With the 85th Academy Awards right around the corner, a temporary exhibition at Frankfurt’s Deutsches Filmmuseum pays homage to winners and nominees from years past.
“And the Oscar goes to … 85 years of Best Pictures” runs through April 28, at Frankfurt’s German Film Museum, on the south bank of the Main River in the heart of the city’s museum district.
Organizers of the exhibit, which is in cooperation with the Academy of Motion Picture Arts and Sciences, say it’s the world’s first comprehensive exhibition on the Oscar.
The exhibit is anchored by a timeline that winds along the walls and lists every nominee and Oscar winner in the best picture category. Along with listings, there are still images on the display along with a small video screen that plays a scene from the winning movie of each year, dating to the first Academy Awards ceremony in 1929.
Just the timeline alone is enough to keep film buffs and casual movie fans occupied for hours. I came home from my afternoon at the museum longing to see some of the mentioned movies, some forgotten classics and some that I’d never heard of.
Interspersed throughout the exhibit are fascinating and unique movie memorabilia, such as 10 original Oscar statuettes.
One of the more interesting Oscars on display is one that was given to Harold Russell for best supporting actor in the 1946 drama “The Best Years of Our Lives.” In the film, Russell played a character much like himself, a veteran who lost both hands in World War II. A picture in the exhibit shows Russell clutching his award with metal claws. Looking at the Oscar on display beside the photo, you can see scratch marks matching where he grasped the Oscar with his makeshift hands.
There’s plenty of other eye candy on display as well, such as original movie posters, authentic props used in movies, storyboards, scribbled-on scripts and costume design drawings. Every description of the objects displayed throughout the museum is in German and English, which makes a guided tour unnecessary; in fact, it’s refreshing to go at your own pace.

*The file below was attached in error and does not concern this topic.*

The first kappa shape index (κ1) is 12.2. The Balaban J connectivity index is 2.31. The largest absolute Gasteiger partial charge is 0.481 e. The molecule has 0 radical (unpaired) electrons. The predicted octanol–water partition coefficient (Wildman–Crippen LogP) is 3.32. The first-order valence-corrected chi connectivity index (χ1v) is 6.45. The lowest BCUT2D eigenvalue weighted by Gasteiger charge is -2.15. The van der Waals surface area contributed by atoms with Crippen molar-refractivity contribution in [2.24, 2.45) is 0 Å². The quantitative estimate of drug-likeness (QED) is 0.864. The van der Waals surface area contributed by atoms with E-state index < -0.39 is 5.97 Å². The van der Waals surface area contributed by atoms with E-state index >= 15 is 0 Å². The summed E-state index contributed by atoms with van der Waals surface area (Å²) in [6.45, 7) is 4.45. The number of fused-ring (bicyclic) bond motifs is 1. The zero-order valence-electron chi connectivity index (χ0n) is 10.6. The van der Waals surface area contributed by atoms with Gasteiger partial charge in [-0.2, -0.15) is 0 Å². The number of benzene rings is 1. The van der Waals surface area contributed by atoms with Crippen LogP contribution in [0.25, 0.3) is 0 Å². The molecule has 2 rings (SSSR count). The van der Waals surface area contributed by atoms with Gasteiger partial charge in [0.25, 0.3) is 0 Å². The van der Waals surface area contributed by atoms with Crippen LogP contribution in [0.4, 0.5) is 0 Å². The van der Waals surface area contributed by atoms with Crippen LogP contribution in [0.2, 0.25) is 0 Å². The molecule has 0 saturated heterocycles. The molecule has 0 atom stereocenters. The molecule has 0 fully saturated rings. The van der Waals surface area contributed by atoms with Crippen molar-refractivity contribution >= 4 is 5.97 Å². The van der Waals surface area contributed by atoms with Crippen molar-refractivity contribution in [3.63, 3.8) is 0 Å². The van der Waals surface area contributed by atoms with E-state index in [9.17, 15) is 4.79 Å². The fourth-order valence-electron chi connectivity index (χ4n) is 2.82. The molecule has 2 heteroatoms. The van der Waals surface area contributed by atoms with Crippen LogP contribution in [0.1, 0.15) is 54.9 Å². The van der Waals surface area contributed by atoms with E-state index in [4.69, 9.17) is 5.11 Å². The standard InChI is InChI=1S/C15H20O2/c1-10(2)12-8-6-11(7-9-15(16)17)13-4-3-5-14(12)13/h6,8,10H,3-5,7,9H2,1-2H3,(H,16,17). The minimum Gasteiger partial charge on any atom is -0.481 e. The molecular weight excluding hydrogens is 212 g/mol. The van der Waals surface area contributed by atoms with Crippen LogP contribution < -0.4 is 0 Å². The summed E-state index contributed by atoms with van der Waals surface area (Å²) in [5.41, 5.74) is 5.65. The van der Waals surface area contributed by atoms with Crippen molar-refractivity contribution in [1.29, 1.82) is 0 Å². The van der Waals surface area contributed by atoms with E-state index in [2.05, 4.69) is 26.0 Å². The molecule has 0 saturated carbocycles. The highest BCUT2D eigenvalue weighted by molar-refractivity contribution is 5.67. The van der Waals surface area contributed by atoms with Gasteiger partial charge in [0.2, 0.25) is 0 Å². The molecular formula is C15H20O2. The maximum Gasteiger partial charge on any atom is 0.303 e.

Some of the more quirky items to see include a handwritten letter from Audrey Hepburn to George Cukor, her director in the 1964 film “My Fair Lady.” In her seven-page letter, Hepburn expressed concern over having uncomfortable feet. She urged Cukor to allow her shoes for the film to be made by her private shoemaker in Paris.
Being an Alfred Hitchcock fan, I enjoyed seeing his comments about actresses auditioning for a lead role in his 1940 thriller “Rebecca,” which won two Academy Awards, including best picture.
His comments about Joan Fontaine, who eventually got the part, read “Tested. Possibility. But has to show fair amount of nervousness to get any effect. Further test to see how much we can underplay her without losing anything.”
Other hopeful actresses weren’t so lucky with the master of suspense. “Homely,” Hitchcock commented on one actress. “Too ordinary — too chocolate box,” he wrote about another.
Another fun thing to watch near the end of the exhibit is a big screen that shows clips from best picture winners over the years as well as memorable acceptance speeches by actors and directors.
For a few extra euros, guests can tour the permanent parts of the museum, including historical exhibits on film, first ideas of 3-D use in movies, editing and other items.
Academy Awards junkies can get in on the action by participating in the museum’s Oscar pool of nominees for this year’s awards, which were announced Jan. 10. The museum will also host an Oscar party during the awards show on Feb. 24. Further details on the pool and party will be available on the museum’s website or by calling for information.
The address is Schaumainkai 41, 60596 Frankfurt am Main. If driving, the museum is along the Main River and parking is available on the street. If taking public transportation, take bus 46 (Museumsuferlinie) and get off at the Untermainbrücke stop. It’s also possible to take the U1, U2, U3 and U8 underground lines, getting off at Schweizer Platz or the U4 or U5 lines, getting off at Willy-Brandt-Platz. By streetcar, take No. 15, 16 or 19 and get off at Schweizer-/Gartenstraße.
10 a.m. to 6 p.m. Tuesday and Thursday through Sunday, 10 a.m. to 8 p.m. Wednesday. Closed Mondays.
Adult tickets are 7 euros for the exhibit and 10 euros for a combined exhibit and museum ticket. Children from the age of 6, students, severely handicapped and unemployed visitors pay 5 euros for the exhibit and 6 euros for a combined ticket. Only cash or a German bank card are accepted.
There is a small cafe in the museum. There are also plenty of restaurants within a short walking distance of the museum.